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Former Rutgers student pleads guilty to DDoS attacks

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Former School of Arts and Sciences student Paras Jha has pleaded guilty to writing the Mirai botnet, which took down websites and internet services worldwide many times over the past several years. 

According to federal court documents, Jha, along with co-conspirators Dalton Norman and Josiah White, are accused of writing, marketing and using the Mirai botnet to hijack internet-connected devices and using them to attack companies, degrading internet access in large regions of the world as well as at Rutgers specifically.

Jha was first named as a potential writer of the botnet in January 2017 by cybersecurity expert Brian Krebs. The University suffered from a dozen Distributed Denial of Service (DDoS) attacks as well between 2014 and 2016, which Krebs alleged were perpetrated by Jha.

The botnet essentially overloaded companies’ wireless networks, preventing them from accessing the internet at large. A botnet, or a program which takes over Internet of Things devices - smart tools connected to the internet like webcams and routers — can enable a single person to flood a network or website with thousands of hits, limiting their ability to conduct normal operations.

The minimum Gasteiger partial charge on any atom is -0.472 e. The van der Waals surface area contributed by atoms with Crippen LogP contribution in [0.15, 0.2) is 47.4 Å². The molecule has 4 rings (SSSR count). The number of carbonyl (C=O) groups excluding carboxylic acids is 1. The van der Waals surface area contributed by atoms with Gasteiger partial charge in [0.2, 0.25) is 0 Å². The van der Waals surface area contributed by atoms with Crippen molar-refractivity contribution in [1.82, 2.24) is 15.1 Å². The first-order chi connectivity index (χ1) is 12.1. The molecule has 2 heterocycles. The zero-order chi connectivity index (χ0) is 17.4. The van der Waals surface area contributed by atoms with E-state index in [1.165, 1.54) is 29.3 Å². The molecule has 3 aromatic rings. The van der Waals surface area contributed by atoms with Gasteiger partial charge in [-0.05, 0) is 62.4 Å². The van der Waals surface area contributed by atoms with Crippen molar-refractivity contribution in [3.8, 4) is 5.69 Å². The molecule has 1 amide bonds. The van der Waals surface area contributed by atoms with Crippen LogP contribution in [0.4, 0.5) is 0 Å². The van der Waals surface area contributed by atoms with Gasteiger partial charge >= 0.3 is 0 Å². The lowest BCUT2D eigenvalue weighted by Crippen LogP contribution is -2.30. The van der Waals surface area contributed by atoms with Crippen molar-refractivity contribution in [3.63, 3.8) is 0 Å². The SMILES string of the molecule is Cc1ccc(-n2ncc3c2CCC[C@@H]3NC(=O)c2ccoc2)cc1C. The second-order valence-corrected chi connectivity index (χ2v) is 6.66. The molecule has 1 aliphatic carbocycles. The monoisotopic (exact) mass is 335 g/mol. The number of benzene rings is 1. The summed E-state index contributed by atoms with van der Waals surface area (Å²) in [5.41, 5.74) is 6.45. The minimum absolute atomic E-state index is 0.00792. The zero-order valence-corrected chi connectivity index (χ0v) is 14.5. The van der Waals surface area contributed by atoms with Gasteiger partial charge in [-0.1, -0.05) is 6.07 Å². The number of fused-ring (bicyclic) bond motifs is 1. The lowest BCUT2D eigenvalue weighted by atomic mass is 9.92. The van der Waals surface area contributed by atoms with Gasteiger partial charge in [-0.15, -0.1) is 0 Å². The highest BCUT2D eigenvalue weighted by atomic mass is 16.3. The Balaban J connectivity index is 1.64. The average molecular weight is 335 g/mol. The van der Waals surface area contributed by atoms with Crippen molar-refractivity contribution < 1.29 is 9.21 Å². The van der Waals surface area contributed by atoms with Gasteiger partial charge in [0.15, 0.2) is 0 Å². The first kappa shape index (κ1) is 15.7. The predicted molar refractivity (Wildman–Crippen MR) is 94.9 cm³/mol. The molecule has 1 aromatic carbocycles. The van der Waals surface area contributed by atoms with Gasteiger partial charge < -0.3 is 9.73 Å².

In the court documents, released Wednesday, prosecutors alleged that Jha wrote and marketed the botnet. Prosecutors continued on to claim that Jha ran the botnet on virtual machines he kept in his family’s home. 

The attacks, which he committed under the usernames Anna-senpai and ogexfocus/exfocus, took down Rutgers’ networks, as well as managed domain name service provider Dyn, Inc., among other groups. 

The University’s networks went down for anywhere from a few hours to almost a week, causing midterm and final exams, as well as class registration to be rescheduled. 

Jha has plead guilty to both of the charges filed against him, and will forfeit 13 bitcoins (about $211,000) he has in his possession as part of the plea. Under sentencing guidelines, he could face 10 years in prison and a fine of at least $250,000

He will be sentenced in March 2018. 

In an emailed statement, Rutgers Chief Information Officer Michele Norin said University officials worked with law enforcement agencies to track down Jha and end the attacks.

“Since the DDoS attacks, we have made substantial improvements to Rutgers’ technology infrastructure, including upgrades of network hardware, the use of DDoS mitigation services, and changes in internet service providers. We recognize the threat posed by cybercriminals, and we will be tireless in working with law enforcement to pursue individuals who attempt to compromise the Rutgers network,” she said.

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